An American dentist who shot a famous 13-year-old lion, named Cecil, in Zimbabwe spent about $54,000 in permits to kill the top carnivore, according to news sources. Money from sports-hunting permits can fund protected parks that shelter wildlife and engage local communities in animal management, but does paying such exorbitant fees actually help or hurt wildlife conservation? In Cecil's case, Dr. Walter Palmer, a dentist from Minnesota, traveled to Zimbabwe to hunt big game.
When baby sloth Edward Scissorhands' mother stopped producing milk and could not care for her infant, a London zoo keeper stepped in as a replacement mother - with the help of a teddy bear from a gift shop. The two-toed, seven-week sloth, born to second-time parents Leander and Marilyn, is being hand-reared by zoo keeper Kelly-Anne Kelleher at London Zoo. "I want the baby to use all of the muscles that he would be using if he was on his mother so what we've done is we've got some carabiners and attached them to the limbs of the teddy bear," Kelleher said.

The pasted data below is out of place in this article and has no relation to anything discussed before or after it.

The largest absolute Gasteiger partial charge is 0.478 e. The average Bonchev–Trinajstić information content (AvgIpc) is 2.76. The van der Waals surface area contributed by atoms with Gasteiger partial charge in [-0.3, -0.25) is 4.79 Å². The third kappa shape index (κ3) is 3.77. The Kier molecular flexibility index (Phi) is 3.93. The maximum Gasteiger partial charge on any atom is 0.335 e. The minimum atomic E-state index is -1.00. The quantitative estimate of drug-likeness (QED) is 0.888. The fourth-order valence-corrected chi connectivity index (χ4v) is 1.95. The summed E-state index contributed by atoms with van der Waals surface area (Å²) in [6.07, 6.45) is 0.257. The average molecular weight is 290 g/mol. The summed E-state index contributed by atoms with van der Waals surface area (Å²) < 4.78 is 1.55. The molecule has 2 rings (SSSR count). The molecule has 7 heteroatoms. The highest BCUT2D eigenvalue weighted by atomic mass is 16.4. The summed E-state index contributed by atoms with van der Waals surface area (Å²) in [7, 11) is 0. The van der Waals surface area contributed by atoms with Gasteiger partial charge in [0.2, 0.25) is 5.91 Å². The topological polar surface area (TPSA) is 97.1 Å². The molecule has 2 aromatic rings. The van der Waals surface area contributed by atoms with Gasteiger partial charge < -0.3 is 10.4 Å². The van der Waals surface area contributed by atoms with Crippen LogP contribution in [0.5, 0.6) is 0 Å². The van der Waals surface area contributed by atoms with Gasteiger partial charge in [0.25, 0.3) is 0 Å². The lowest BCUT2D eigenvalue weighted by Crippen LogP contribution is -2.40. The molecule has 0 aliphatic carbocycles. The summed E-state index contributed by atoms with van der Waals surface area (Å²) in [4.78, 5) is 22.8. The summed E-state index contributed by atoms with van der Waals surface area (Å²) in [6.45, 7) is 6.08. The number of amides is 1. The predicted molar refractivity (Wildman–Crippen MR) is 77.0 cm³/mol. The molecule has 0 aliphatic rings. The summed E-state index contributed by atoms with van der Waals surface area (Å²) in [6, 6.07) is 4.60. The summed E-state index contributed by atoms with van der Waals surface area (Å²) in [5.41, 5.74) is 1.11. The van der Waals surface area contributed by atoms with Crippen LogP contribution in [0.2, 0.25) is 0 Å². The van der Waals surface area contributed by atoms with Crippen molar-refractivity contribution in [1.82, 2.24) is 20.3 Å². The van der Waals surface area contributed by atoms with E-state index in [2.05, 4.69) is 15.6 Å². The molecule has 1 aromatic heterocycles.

Two suspected poachers have been arrested in Kenya over the killing of five elephants in Tsavo National Park, wildlife authorities said Wednesday. The Kenya Wildlife Service said a major manhunt was in progress to catch the rest of the poaching gang following the discovery of the bodies of a female adult and four young adult elephants, all with their tusks missing. The killings took place in Tsavo West National Park, which borders Tanzania.